sJIA is a systemic autoinflammatory disorder of unknown etiology frequently characterized by quotidian fever, rash, generalized lymphadenopathy, hepatosplenomegaly, pericarditis and arthritis. Transaminitis, defined as elevation of hepatic enzymes (specifically alanine aminotransferase (ALT) and aspartate aminotransferase (AST)) in the absence of other clinical or laboratory evidence of hepatic injury, can be seen in patients with sJIA either in disease flares or due to hepatotoxic therapies like methotrexate [1, 2]. The mechanism by which patients develop sJIA is unknown, but it is felt to involve the interaction of infectious or inflammatory triggers with a genetic predisposition toward an enhanced proinflammatory response. Cytokines, particularly Interleukin-1 (IL-1) and Interleukin-6 (IL-6) have been implicated as important in disease pathogenesis and maintenance of inflammation [1, 2]. MAS is a complication of various rheumatologic and infectious diseases, and is often associated with sJIA. It is clinically characterized by cytopenias, disseminated intravascular coagulation, hemodynamic instability and liver and neurological involvement [3, 4]. Hemophagocytosis by activated macrophages is considered by most authors to be the most specific histopathological feature of MAS [3, 4]. Hemophagocytosis is generally accompanied by a lymphohistiocytic infiltrate including a predominance of CD8+ lymphocytes  although some reports in adults have additionally identified biliary injury and vascular microthrombi as frequent findings . Mortality due to MAS has been estimated at 8-22% [3, 7].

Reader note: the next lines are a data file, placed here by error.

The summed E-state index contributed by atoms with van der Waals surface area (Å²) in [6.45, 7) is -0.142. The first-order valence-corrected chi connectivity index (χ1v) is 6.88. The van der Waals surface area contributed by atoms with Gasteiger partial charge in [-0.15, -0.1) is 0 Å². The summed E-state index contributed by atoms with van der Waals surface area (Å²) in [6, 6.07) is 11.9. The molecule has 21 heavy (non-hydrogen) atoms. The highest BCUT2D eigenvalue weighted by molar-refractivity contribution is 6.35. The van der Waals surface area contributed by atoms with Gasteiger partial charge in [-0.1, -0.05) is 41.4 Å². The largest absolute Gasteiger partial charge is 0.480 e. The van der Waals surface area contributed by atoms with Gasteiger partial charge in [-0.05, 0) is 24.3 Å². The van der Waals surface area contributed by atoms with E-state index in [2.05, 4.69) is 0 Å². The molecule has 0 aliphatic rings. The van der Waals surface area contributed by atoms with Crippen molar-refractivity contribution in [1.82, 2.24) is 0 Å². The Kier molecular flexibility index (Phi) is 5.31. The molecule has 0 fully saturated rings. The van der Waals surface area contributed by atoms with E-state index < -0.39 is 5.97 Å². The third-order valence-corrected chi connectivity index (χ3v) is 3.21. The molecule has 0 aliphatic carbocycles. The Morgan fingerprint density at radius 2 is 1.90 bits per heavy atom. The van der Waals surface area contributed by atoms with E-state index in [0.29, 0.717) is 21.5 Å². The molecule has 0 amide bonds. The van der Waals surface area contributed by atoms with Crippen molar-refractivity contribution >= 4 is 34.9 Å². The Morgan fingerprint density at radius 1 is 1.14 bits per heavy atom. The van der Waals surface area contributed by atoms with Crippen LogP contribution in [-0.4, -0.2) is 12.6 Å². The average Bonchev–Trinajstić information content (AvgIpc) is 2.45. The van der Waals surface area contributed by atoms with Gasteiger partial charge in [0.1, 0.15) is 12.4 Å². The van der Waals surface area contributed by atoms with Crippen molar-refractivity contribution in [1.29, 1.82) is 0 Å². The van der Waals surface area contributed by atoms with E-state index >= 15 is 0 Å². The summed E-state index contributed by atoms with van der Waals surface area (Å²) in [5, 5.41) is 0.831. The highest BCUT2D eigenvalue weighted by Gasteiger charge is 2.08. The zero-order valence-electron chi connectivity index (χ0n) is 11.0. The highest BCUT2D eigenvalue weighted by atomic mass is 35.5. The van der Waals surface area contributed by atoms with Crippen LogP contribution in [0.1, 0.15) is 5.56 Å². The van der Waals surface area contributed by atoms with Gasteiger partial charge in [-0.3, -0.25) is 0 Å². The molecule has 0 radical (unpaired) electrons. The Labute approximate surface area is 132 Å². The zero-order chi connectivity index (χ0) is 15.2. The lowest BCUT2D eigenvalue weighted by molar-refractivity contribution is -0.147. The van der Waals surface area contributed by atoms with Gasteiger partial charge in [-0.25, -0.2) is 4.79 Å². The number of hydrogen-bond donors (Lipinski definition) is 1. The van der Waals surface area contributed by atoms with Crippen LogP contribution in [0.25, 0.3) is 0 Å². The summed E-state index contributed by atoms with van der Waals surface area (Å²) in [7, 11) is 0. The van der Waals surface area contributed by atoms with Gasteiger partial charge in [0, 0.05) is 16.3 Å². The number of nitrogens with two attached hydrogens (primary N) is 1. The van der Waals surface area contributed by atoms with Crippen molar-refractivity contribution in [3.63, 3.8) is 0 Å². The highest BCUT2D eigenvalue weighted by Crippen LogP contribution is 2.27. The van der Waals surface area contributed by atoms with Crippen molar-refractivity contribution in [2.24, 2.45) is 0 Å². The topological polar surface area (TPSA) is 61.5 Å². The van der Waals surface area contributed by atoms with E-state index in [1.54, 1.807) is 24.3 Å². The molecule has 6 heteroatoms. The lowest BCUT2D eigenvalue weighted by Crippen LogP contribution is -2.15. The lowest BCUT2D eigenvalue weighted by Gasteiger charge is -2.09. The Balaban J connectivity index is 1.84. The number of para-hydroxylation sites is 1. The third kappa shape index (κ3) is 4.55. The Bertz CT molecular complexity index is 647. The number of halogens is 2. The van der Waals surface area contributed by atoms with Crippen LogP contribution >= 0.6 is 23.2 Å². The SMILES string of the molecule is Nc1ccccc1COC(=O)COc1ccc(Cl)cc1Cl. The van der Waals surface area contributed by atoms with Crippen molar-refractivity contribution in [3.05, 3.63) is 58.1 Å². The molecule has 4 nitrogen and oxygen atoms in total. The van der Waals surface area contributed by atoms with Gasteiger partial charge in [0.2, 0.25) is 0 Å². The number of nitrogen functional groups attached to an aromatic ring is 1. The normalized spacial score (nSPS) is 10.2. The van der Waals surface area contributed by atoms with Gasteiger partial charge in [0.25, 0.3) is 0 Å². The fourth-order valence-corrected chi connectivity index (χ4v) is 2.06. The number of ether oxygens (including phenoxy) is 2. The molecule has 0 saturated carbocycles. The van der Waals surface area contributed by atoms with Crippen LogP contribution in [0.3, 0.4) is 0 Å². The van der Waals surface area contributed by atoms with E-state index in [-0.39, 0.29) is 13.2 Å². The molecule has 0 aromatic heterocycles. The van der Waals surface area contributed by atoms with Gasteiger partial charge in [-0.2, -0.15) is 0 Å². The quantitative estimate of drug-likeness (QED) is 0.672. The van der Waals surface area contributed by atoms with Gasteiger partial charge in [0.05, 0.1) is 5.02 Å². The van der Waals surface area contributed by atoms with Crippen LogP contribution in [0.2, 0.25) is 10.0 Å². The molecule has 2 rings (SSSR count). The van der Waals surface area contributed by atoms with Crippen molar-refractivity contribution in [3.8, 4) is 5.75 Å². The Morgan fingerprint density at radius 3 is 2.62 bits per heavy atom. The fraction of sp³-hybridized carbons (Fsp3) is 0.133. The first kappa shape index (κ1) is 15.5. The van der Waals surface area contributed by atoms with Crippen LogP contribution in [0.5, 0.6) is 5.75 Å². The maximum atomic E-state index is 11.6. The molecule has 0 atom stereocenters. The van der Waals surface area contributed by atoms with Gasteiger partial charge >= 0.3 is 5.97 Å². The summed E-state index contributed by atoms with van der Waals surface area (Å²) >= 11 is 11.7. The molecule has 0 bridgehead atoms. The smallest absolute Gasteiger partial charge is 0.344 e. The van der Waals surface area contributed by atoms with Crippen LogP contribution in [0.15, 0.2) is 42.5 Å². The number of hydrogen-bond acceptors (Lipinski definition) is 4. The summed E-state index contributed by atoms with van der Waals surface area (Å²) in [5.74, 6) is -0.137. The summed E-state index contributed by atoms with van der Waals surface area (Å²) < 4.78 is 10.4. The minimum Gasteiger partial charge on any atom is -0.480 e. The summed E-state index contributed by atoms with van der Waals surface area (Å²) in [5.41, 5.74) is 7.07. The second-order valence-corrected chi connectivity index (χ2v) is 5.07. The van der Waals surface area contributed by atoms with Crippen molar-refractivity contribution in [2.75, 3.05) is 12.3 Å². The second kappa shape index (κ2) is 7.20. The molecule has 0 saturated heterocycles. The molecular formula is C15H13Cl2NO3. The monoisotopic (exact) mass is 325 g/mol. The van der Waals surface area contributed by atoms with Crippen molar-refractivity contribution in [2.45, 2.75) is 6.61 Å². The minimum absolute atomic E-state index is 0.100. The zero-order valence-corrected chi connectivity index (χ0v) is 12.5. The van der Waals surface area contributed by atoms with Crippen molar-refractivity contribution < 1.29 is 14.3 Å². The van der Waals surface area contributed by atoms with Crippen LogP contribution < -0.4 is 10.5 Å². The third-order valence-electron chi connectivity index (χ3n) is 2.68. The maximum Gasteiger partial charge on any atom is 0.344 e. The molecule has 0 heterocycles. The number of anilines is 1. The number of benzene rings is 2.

Non-steroidal anti-inflammatory drugs (NSAIDs) and systemic corticosteroids have historically been the mainstays of treatment for sJIA [1, 2]. There is evidence that methotrexate, cyclosporine, and etanercept are less effective in sJIA than in other forms of juvenile arthritis, and some disease-modifying drugs may be associated with development of MAS [1, 2]. IL-1 receptor antagonist (IL1RA) (anakinra) and anti-IL-6 (MRA/tocilizumab) have shown clinical efficacy in small open-label studies in sJIA and adult Still's Disease [8–11]. MAS, which leads to the greatest morbidity and mortality in patients with sJIA, is generally treated with supportive care, high dose intravenous corticosteroids and other immunosuppressive agents. MAS may also be treated with etoposide or cyclosporine in a similar fashion to primary or familial hemophagocytic lymphohistiocytosis (HLH), a genetic disorder related to alterations in cytotoxic granular release that can be triggered by infections and neoplasms . MAS is a form of secondary HLH. There is a single case report of successful treatment of MAS with IL1RA in a patient with sJIA .
As many as 50-100% of patients with sJIA respond to IL1RA [8, 10, 11]. Despite these promising case series, the safety of IL1RA in large numbers of patients with sJIA has not been established. Furthermore, the effects of IL-1 blockade on the inflammatory response of patients with sJIA have not been formally studied. One case report suggests IL1RA as a trigger for MAS in an adolescent with sJIA . In this case series we sought to investigate the extent to which a significant adverse event, acute hepatitis, was related to treatment with IL1RA in three patients with sJIA.